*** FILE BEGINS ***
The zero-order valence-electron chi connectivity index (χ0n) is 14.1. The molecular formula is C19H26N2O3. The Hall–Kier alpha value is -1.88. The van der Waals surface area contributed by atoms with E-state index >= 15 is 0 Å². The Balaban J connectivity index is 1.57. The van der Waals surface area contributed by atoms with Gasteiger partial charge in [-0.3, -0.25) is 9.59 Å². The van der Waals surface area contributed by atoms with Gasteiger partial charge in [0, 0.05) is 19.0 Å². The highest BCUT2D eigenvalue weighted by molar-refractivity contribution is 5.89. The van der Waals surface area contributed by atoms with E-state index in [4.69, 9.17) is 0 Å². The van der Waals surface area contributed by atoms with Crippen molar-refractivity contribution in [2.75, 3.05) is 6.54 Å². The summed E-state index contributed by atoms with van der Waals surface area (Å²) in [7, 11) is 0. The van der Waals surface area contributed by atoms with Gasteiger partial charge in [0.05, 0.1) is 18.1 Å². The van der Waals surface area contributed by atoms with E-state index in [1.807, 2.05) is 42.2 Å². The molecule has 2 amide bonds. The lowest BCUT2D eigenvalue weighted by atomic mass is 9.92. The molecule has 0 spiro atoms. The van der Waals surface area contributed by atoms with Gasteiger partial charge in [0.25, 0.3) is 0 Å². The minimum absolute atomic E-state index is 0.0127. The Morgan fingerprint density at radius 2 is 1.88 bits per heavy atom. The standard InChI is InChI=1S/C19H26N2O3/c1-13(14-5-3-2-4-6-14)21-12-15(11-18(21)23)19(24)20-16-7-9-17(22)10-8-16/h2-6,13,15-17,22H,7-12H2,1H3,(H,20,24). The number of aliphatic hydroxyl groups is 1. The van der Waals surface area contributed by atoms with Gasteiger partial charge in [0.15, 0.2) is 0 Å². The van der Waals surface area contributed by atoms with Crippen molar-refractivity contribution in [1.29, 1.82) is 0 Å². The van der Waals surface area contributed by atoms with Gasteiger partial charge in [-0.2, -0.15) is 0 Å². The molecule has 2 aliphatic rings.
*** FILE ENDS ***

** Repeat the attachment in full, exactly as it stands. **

The zero-order valence-electron chi connectivity index (χ0n) is 14.1. The molecular formula is C19H26N2O3. The Hall–Kier alpha value is -1.88. The van der Waals surface area contributed by atoms with E-state index >= 15 is 0 Å². The Balaban J connectivity index is 1.57. The van der Waals surface area contributed by atoms with Gasteiger partial charge in [-0.3, -0.25) is 9.59 Å². The van der Waals surface area contributed by atoms with Gasteiger partial charge in [0, 0.05) is 19.0 Å². The highest BCUT2D eigenvalue weighted by molar-refractivity contribution is 5.89. The van der Waals surface area contributed by atoms with E-state index in [4.69, 9.17) is 0 Å². The van der Waals surface area contributed by atoms with Crippen molar-refractivity contribution in [2.75, 3.05) is 6.54 Å². The summed E-state index contributed by atoms with van der Waals surface area (Å²) in [7, 11) is 0. The van der Waals surface area contributed by atoms with Gasteiger partial charge in [0.05, 0.1) is 18.1 Å². The van der Waals surface area contributed by atoms with E-state index in [1.807, 2.05) is 42.2 Å². The molecule has 2 amide bonds. The lowest BCUT2D eigenvalue weighted by atomic mass is 9.92. The molecule has 0 spiro atoms. The van der Waals surface area contributed by atoms with Gasteiger partial charge in [0.25, 0.3) is 0 Å². The minimum absolute atomic E-state index is 0.0127. The Morgan fingerprint density at radius 2 is 1.88 bits per heavy atom. The standard InChI is InChI=1S/C19H26N2O3/c1-13(14-5-3-2-4-6-14)21-12-15(11-18(21)23)19(24)20-16-7-9-17(22)10-8-16/h2-6,13,15-17,22H,7-12H2,1H3,(H,20,24). The number of aliphatic hydroxyl groups is 1. The van der Waals surface area contributed by atoms with Gasteiger partial charge in [0.15, 0.2) is 0 Å². The van der Waals surface area contributed by atoms with Crippen molar-refractivity contribution in [1.29, 1.82) is 0 Å². The van der Waals surface area contributed by atoms with Gasteiger partial charge in [-0.2, -0.15) is 0 Å². The molecule has 2 aliphatic rings.